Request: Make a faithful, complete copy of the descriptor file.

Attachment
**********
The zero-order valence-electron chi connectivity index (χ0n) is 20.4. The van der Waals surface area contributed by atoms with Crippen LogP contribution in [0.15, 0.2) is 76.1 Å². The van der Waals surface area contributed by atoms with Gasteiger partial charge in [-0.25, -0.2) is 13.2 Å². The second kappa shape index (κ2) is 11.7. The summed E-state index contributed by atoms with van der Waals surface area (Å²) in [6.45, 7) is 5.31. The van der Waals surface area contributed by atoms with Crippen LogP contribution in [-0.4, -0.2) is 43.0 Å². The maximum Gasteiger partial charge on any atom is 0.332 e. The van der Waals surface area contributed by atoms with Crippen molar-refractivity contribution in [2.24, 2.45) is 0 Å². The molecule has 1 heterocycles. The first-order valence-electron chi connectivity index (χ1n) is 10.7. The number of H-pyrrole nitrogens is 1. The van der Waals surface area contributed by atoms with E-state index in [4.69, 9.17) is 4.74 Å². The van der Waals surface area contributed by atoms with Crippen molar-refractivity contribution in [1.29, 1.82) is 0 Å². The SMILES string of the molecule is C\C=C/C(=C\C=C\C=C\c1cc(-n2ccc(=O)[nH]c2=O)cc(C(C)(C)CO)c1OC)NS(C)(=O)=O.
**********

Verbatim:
The zero-order valence-electron chi connectivity index (χ0n) is 20.4. The van der Waals surface area contributed by atoms with Crippen LogP contribution in [0.15, 0.2) is 76.1 Å². The van der Waals surface area contributed by atoms with Gasteiger partial charge in [-0.25, -0.2) is 13.2 Å². The second kappa shape index (κ2) is 11.7. The summed E-state index contributed by atoms with van der Waals surface area (Å²) in [6.45, 7) is 5.31. The van der Waals surface area contributed by atoms with Crippen LogP contribution in [-0.4, -0.2) is 43.0 Å². The maximum Gasteiger partial charge on any atom is 0.332 e. The van der Waals surface area contributed by atoms with Crippen molar-refractivity contribution in [2.24, 2.45) is 0 Å². The molecule has 1 heterocycles. The first-order valence-electron chi connectivity index (χ1n) is 10.7. The number of H-pyrrole nitrogens is 1. The van der Waals surface area contributed by atoms with E-state index in [4.69, 9.17) is 4.74 Å². The van der Waals surface area contributed by atoms with Crippen molar-refractivity contribution in [1.29, 1.82) is 0 Å². The SMILES string of the molecule is C\C=C/C(=C\C=C\C=C\c1cc(-n2ccc(=O)[nH]c2=O)cc(C(C)(C)CO)c1OC)NS(C)(=O)=O.